Local coaches doing what they can to prepare for (potential) season
It’s not a stretch to say Karl Grambau gets excited when springtime comes.
As coach of the Rogers City softball program, Grambau has presided over arguably the most successful era in program history. Since 2012, the Hurons have won eight district titles, six regional championships, made four appearances in the Division 4 final four and won a state championship in 2014.
But in the wake of public health concerns over COVID-19, the disease caused by the coronavirus, Grambau, like hundreds of coaches in Michigan, is sitting at home wondering what comes next.
Rather than working with players on hitting drills in the school gym or supervising pregame infield and outfield before rivalry games, Grambau is stuck home wondering if his team will get a chance to make another postseason run.
“We hope we get a chance to play, especially for our seniors,” Grambau said. “We just want everyone healthy right now. Our community certainly loves softball around here, but some things are more important right now.”
Since March 13, all of the Michigan High School Athletic Association’s member schools were directed to suspend all athletic activities including games, scrimmages, practices, conditioning and all organized team activities. That order is in effect until April 13 in accordance with Gov. Gretchen Whitmer’s “stay home, stay safe” orders to help deter the spread of the virus.
Time will tell when or if the Hurons and other local sports teams get a chance to play this spring, but Grambau is planning as best he can. Spring practices began on March 9 and the Hurons got a few days worth of really good practices in before everything ground to a halt.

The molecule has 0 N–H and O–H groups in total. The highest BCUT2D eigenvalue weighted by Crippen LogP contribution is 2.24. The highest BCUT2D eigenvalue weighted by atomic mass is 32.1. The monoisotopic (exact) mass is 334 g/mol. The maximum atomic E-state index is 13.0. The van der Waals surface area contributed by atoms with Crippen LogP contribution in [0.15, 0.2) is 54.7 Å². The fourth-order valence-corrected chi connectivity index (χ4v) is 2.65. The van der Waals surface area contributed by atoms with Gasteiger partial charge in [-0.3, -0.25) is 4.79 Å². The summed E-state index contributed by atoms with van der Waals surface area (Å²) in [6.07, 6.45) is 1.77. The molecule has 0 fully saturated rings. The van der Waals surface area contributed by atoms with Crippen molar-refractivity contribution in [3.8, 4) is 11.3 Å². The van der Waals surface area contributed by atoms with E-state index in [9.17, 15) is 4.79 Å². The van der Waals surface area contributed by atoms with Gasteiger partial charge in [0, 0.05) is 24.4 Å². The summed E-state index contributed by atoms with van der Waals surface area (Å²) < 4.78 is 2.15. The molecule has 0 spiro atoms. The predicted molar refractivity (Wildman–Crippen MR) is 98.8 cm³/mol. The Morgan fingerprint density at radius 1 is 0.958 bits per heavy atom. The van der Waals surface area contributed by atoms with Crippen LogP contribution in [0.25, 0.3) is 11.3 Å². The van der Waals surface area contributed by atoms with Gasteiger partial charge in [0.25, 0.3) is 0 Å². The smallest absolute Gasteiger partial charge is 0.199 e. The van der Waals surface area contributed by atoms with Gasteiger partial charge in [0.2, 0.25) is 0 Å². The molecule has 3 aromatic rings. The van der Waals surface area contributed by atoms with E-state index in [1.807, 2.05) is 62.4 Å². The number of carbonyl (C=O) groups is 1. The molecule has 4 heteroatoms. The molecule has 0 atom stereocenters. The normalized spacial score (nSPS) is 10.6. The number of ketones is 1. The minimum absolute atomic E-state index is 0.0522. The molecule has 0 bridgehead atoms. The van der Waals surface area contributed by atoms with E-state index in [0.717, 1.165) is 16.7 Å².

“It’s like moving the pieces to a puzzle. I’m always planning,” Grambau said. “We had a great week of practice and I was planning to see what we had to do to have success.”
Northeast Michigan teams are used to waiting it out in April as late-season snowstorms, rain and cold wreak havoc on the early part of the spring sports schedule.
But the coronavirus pandemic presents a different set of challenges because teams aren’t allowed to hold formal practices and people are encouraged to practice social distancing, avoiding large gatherings and close physical contact.
Ironically it comes during a year in which most teams would have had the chance to get outside to practice in March and possibly start their seasons on time.
“This is awesome track weather,” Alpena girls track coach Joy Bullis said. “I’m trying to keep things upbeat. I don’t want them to assume it’s done or that it’s over.”
To that end, Bullis has connected with members of her team on Facebook, posting short workouts they can do at home and encouraging them to do what they can to stay active.
Motivation, especially in the absence of formal practices, varies from athlete to athlete, but Bullis is confident that many of her athletes, especially the upperclassmen, are putting in work and know how important it is to stay active.
Bullis knows what to expect from her upperclassmen and what events to put them in for meets, but for freshmen or newcomers to the sport things aren’t as easy.
“I’m telling them ‘Hang in there. Chin up.’ Exercise will keep you active, so go do something,” Bullis said. “It’s hard for them to see the future, but staying active now could pay off later.”